For a start, England in 2012 consists largely of retail outlet clone towns as documented brilliantly by Paul Kingsnorth in Real England. The main obessive preoccupation is with consumerism and shopping. There is little sense of higher purpose that visiting huge out of town shopping centres and yelling and screaming at pub telescreened football after four pints of industrially produced lager.

Britain has become weirdly deracinated and denaturalised. It seems that people are so terminally bored, that they are awaiting some collective experience that will unite them, whether sports fanaticism, anti-paedophile outrage, baying EDL flashmob crowds, fanatical Islamism, carnival style anti-capitalist activism with slogans that will be smoothly absorbed into next years T shirt range.

Britishness has a residual appeal to those supporting the military in Afghanistan as that blends with the 'entertainment and sport economy' through the paralympics, ITN's Night of Heroes, the ex-Tv soap opera star and actor Ross Kemp's posturing on Sky TV and numerous macho-war books such as Bullet Magnet by a certain Andy McNab.

The fact the war is about securing the TAPI pipeline as part of a geostrategic plan to control oil and gas is not mentioned as it does not fit the "patriotic" notion of benevolent sacrifice which is being put forth as a way of rationalising the deaths of British troops in a war that has nothing at all to do with national defence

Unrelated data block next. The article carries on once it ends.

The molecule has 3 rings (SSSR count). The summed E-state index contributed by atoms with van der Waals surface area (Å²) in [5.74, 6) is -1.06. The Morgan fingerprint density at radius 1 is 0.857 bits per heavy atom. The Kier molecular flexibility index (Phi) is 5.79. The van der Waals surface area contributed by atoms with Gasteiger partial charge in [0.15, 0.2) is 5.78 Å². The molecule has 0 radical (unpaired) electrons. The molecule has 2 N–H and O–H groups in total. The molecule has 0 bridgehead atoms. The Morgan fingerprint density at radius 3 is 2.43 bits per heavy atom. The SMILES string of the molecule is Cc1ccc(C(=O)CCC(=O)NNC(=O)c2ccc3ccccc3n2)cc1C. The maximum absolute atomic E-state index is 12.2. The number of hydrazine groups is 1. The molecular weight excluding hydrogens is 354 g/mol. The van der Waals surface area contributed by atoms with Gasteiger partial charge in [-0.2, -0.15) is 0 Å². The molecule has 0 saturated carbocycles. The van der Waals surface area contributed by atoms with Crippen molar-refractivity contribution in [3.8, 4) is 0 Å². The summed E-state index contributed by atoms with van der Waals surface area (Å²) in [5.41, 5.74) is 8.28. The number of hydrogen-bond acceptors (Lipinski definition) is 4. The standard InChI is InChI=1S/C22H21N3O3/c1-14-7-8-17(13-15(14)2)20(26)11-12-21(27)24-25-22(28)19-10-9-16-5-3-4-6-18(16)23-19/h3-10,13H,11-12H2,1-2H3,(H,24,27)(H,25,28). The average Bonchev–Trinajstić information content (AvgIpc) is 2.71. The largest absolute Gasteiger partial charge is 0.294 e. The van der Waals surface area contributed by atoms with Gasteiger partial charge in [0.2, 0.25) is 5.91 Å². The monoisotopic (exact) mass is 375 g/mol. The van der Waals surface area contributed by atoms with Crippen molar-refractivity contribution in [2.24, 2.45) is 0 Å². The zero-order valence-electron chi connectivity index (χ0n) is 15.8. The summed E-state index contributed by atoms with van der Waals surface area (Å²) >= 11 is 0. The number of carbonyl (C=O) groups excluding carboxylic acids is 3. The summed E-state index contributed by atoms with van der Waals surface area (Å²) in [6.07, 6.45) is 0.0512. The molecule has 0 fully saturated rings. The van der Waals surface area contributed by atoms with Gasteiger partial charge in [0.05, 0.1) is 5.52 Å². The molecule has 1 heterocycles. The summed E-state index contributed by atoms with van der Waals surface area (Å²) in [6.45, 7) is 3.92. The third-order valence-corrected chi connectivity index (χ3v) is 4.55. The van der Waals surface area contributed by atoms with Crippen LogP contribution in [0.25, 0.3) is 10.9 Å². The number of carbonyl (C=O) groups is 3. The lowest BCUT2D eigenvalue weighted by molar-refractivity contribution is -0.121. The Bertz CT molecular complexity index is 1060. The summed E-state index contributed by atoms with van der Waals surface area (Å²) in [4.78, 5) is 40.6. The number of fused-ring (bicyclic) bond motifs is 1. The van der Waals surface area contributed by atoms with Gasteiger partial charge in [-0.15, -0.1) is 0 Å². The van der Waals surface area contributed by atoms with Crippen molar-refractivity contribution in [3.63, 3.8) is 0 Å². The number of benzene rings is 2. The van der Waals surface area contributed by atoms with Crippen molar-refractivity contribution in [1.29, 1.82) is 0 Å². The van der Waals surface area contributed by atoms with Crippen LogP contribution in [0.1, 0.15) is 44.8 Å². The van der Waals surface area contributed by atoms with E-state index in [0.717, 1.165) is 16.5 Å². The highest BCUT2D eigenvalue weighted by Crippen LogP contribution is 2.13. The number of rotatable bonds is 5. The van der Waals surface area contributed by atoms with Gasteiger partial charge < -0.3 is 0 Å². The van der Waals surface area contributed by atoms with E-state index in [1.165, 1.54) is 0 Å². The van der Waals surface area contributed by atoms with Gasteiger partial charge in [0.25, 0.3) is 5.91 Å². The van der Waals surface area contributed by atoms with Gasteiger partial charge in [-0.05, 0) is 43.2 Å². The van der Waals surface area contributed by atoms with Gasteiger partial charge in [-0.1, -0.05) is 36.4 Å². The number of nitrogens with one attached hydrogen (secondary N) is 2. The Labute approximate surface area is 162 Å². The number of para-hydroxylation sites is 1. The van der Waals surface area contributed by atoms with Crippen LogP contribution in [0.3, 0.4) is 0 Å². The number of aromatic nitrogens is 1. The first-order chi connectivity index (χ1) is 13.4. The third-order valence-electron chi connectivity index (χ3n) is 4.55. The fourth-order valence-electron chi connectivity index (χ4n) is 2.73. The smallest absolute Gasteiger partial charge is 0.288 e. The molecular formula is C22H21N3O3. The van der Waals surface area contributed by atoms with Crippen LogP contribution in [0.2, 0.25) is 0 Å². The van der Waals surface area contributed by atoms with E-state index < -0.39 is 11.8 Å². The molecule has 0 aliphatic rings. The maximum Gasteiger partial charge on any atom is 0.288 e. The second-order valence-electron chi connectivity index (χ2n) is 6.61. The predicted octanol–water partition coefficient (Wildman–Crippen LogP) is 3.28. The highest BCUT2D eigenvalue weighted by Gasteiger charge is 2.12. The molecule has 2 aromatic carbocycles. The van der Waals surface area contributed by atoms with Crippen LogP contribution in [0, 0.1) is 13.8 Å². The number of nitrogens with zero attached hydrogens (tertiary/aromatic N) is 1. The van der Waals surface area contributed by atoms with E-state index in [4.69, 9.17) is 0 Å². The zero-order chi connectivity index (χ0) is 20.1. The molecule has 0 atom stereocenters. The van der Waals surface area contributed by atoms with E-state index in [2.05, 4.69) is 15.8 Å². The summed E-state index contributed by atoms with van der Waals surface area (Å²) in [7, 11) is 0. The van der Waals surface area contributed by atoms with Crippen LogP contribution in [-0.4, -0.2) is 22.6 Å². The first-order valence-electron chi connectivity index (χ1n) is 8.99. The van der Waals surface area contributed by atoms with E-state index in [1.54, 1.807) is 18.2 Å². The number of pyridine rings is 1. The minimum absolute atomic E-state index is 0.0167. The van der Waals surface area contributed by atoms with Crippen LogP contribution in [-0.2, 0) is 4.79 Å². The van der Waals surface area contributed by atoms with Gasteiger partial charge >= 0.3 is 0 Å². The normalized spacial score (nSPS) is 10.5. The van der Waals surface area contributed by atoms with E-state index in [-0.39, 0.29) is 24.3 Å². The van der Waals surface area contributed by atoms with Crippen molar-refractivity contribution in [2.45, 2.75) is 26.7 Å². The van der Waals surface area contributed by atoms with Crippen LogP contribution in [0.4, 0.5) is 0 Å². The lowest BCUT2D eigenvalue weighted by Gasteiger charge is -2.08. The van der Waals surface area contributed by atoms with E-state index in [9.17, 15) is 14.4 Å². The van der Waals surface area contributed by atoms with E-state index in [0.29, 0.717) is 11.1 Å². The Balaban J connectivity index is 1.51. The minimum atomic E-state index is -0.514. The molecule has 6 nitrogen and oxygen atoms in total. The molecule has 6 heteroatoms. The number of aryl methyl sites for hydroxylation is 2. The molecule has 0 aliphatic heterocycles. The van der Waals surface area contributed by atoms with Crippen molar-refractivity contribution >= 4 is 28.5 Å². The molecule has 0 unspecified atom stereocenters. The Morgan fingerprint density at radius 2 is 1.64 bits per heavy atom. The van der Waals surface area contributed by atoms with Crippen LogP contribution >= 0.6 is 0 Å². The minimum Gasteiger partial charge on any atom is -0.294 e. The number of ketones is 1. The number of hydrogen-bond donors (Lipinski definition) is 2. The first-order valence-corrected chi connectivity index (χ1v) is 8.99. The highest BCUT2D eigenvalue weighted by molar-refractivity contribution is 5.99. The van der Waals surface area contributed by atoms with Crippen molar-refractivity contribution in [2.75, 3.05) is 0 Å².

The institutions that defined Britishness have crumbled. the Westminster Parliament is full of bland careerist nonentities and there is little real political debate between two ideologically similar parties that indulge in political cross dressing. Real debates over the War aims in Afghanistan do not happen. There is no attempt to probe or ask forensic questions about the reason for the war.

The decline of Britain into a listless consumer zone of colossal steel sheet warehouses complete with chain link fencing, CCTV cameras, legoland housing estates and motorway towns with flagpoles everywhere and the flag flying is actually, in historical terms, rather un-British. As civic participation and institutions have declined, this new form of demonstrating identity grows.

Flags used to fly from civic buildings and bunting would be put up on special occasions. Yet every second house seems to have a flagpole now. Much of this had to do with football fever and the hype over England's performance in either the World Cup or the European Championships. "Come on England" posters in windows of every retail outlet, even estate agents.

Whether the British or English St George flag is flown, the recent fetish for flagpoles seems to yet another import from the USA. Britishness now seems to have become a sort of Americanised version of Britishness, with the new trend towards school Prom Nights and special Landau Forte Academies, indeed many schools, flying the Union Jack outside.

The strange thing is that Britishness is, actually, increasingly more American than British in the old sense as Britain becomes a neo-liberal version of Orwell's Airstrip One.